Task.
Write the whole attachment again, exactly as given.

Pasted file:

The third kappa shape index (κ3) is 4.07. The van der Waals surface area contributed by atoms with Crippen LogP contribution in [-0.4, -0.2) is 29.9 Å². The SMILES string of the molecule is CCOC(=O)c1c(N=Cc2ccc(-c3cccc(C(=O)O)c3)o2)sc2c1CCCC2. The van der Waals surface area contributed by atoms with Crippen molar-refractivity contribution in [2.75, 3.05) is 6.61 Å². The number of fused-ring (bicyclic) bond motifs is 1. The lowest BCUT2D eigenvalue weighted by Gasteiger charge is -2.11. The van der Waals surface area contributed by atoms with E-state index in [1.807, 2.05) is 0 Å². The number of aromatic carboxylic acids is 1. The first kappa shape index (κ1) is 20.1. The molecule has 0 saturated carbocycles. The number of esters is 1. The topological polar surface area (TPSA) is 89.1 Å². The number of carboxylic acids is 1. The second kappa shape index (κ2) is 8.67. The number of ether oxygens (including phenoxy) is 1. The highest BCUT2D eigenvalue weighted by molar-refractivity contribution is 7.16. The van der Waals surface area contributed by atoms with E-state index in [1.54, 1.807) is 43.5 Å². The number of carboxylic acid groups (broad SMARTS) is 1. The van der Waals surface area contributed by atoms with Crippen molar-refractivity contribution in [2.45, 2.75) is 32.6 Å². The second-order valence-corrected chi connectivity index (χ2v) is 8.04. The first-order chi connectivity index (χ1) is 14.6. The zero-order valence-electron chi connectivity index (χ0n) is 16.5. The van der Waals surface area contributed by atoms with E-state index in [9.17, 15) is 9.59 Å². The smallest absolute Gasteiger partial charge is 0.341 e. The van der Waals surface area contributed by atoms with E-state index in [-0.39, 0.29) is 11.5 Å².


The third kappa shape index (κ3) is 4.07. The van der Waals surface area contributed by atoms with Crippen LogP contribution in [-0.4, -0.2) is 29.9 Å². The SMILES string of the molecule is CCOC(=O)c1c(N=Cc2ccc(-c3cccc(C(=O)O)c3)o2)sc2c1CCCC2. The van der Waals surface area contributed by atoms with Crippen molar-refractivity contribution in [2.75, 3.05) is 6.61 Å². The number of fused-ring (bicyclic) bond motifs is 1. The lowest BCUT2D eigenvalue weighted by Gasteiger charge is -2.11. The van der Waals surface area contributed by atoms with E-state index in [1.807, 2.05) is 0 Å². The number of aromatic carboxylic acids is 1. The first kappa shape index (κ1) is 20.1. The molecule has 0 saturated carbocycles. The number of esters is 1. The topological polar surface area (TPSA) is 89.1 Å². The number of carboxylic acids is 1. The second kappa shape index (κ2) is 8.67. The number of ether oxygens (including phenoxy) is 1. The highest BCUT2D eigenvalue weighted by molar-refractivity contribution is 7.16. The van der Waals surface area contributed by atoms with E-state index in [1.54, 1.807) is 43.5 Å². The number of carboxylic acid groups (broad SMARTS) is 1. The van der Waals surface area contributed by atoms with Crippen molar-refractivity contribution in [2.45, 2.75) is 32.6 Å². The second-order valence-corrected chi connectivity index (χ2v) is 8.04. The first-order chi connectivity index (χ1) is 14.6. The zero-order valence-electron chi connectivity index (χ0n) is 16.5. The van der Waals surface area contributed by atoms with E-state index in [9.17, 15) is 9.59 Å². The smallest absolute Gasteiger partial charge is 0.341 e. The van der Waals surface area contributed by atoms with E-state index in [-0.39, 0.29) is 11.5 Å².